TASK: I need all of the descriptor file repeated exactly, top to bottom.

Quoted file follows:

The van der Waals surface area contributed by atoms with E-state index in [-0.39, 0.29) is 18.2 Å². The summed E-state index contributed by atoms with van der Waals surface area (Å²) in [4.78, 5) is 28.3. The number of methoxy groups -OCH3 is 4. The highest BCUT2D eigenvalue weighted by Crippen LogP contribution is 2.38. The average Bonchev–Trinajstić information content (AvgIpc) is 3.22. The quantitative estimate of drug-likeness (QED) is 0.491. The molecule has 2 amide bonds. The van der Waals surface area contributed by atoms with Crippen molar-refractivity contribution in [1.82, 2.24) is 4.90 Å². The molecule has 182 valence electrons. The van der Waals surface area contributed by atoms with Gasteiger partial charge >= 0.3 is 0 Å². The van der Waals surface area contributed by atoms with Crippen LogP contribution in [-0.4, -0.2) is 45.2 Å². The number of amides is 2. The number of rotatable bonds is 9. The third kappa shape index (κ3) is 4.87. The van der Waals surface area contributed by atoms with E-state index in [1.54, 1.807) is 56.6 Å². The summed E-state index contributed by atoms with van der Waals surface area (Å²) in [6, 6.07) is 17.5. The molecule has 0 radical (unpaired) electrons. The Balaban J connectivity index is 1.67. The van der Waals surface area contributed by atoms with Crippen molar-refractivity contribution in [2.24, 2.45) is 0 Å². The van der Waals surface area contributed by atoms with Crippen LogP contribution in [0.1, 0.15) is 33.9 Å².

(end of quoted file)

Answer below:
The van der Waals surface area contributed by atoms with E-state index in [-0.39, 0.29) is 18.2 Å². The summed E-state index contributed by atoms with van der Waals surface area (Å²) in [4.78, 5) is 28.3. The number of methoxy groups -OCH3 is 4. The highest BCUT2D eigenvalue weighted by Crippen LogP contribution is 2.38. The average Bonchev–Trinajstić information content (AvgIpc) is 3.22. The quantitative estimate of drug-likeness (QED) is 0.491. The molecule has 2 amide bonds. The van der Waals surface area contributed by atoms with Crippen molar-refractivity contribution in [1.82, 2.24) is 4.90 Å². The molecule has 182 valence electrons. The van der Waals surface area contributed by atoms with Gasteiger partial charge >= 0.3 is 0 Å². The van der Waals surface area contributed by atoms with Crippen LogP contribution in [-0.4, -0.2) is 45.2 Å². The number of amides is 2. The number of rotatable bonds is 9. The third kappa shape index (κ3) is 4.87. The van der Waals surface area contributed by atoms with E-state index in [1.54, 1.807) is 56.6 Å². The summed E-state index contributed by atoms with van der Waals surface area (Å²) in [6, 6.07) is 17.5. The molecule has 0 radical (unpaired) electrons. The Balaban J connectivity index is 1.67. The van der Waals surface area contributed by atoms with Crippen molar-refractivity contribution in [2.24, 2.45) is 0 Å². The van der Waals surface area contributed by atoms with Crippen LogP contribution in [0.1, 0.15) is 33.9 Å².